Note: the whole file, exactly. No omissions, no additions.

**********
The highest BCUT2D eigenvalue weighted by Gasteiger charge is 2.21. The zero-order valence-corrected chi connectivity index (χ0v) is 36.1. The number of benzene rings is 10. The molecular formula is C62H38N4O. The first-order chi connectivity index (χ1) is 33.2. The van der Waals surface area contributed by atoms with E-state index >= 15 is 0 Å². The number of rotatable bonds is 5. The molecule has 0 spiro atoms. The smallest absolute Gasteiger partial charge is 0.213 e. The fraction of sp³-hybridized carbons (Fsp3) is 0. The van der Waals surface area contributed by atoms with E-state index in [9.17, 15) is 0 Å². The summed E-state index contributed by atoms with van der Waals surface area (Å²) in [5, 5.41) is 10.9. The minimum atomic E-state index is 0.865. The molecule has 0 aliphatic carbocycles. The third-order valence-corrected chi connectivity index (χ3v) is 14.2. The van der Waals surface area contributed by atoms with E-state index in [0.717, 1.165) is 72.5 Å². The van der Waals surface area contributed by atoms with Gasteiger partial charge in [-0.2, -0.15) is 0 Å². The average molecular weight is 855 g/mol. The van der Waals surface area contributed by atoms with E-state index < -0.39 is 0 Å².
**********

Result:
The highest BCUT2D eigenvalue weighted by Gasteiger charge is 2.21. The zero-order valence-corrected chi connectivity index (χ0v) is 36.1. The number of benzene rings is 10. The molecular formula is C62H38N4O. The first-order chi connectivity index (χ1) is 33.2. The van der Waals surface area contributed by atoms with E-state index >= 15 is 0 Å². The number of rotatable bonds is 5. The molecule has 0 spiro atoms. The smallest absolute Gasteiger partial charge is 0.213 e. The fraction of sp³-hybridized carbons (Fsp3) is 0. The van der Waals surface area contributed by atoms with E-state index in [9.17, 15) is 0 Å². The summed E-state index contributed by atoms with van der Waals surface area (Å²) in [5, 5.41) is 10.9. The minimum atomic E-state index is 0.865. The molecule has 0 aliphatic carbocycles. The third-order valence-corrected chi connectivity index (χ3v) is 14.2. The van der Waals surface area contributed by atoms with E-state index in [0.717, 1.165) is 72.5 Å². The van der Waals surface area contributed by atoms with Gasteiger partial charge in [-0.2, -0.15) is 0 Å². The average molecular weight is 855 g/mol. The van der Waals surface area contributed by atoms with E-state index < -0.39 is 0 Å².